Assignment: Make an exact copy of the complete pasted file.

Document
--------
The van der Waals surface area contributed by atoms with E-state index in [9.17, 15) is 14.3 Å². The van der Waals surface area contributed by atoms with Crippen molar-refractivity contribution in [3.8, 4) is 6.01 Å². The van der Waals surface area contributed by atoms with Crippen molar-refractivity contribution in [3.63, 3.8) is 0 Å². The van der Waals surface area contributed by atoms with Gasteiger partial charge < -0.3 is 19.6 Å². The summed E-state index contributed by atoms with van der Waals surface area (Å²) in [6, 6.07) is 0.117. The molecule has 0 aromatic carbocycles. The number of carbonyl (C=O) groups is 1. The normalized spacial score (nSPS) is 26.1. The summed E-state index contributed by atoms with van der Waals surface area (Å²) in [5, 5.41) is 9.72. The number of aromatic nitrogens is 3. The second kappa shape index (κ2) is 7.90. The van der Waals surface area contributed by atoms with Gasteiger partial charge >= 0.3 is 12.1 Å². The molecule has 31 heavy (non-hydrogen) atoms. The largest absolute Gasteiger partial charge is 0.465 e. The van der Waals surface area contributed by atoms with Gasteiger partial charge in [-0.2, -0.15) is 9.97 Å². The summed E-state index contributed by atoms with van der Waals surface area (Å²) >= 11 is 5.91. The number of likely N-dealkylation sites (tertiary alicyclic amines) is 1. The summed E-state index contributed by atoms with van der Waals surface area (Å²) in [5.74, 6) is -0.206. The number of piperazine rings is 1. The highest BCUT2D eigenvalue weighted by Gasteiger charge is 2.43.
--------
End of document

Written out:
The van der Waals surface area contributed by atoms with E-state index in [9.17, 15) is 14.3 Å². The van der Waals surface area contributed by atoms with Crippen molar-refractivity contribution in [3.8, 4) is 6.01 Å². The van der Waals surface area contributed by atoms with Crippen molar-refractivity contribution in [3.63, 3.8) is 0 Å². The van der Waals surface area contributed by atoms with Gasteiger partial charge < -0.3 is 19.6 Å². The summed E-state index contributed by atoms with van der Waals surface area (Å²) in [6, 6.07) is 0.117. The molecule has 0 aromatic carbocycles. The number of carbonyl (C=O) groups is 1. The normalized spacial score (nSPS) is 26.1. The summed E-state index contributed by atoms with van der Waals surface area (Å²) in [5, 5.41) is 9.72. The number of aromatic nitrogens is 3. The second kappa shape index (κ2) is 7.90. The van der Waals surface area contributed by atoms with Gasteiger partial charge >= 0.3 is 12.1 Å². The molecule has 31 heavy (non-hydrogen) atoms. The largest absolute Gasteiger partial charge is 0.465 e. The van der Waals surface area contributed by atoms with Gasteiger partial charge in [-0.2, -0.15) is 9.97 Å². The summed E-state index contributed by atoms with van der Waals surface area (Å²) >= 11 is 5.91. The number of likely N-dealkylation sites (tertiary alicyclic amines) is 1. The summed E-state index contributed by atoms with van der Waals surface area (Å²) in [5.74, 6) is -0.206. The number of piperazine rings is 1. The highest BCUT2D eigenvalue weighted by Gasteiger charge is 2.43.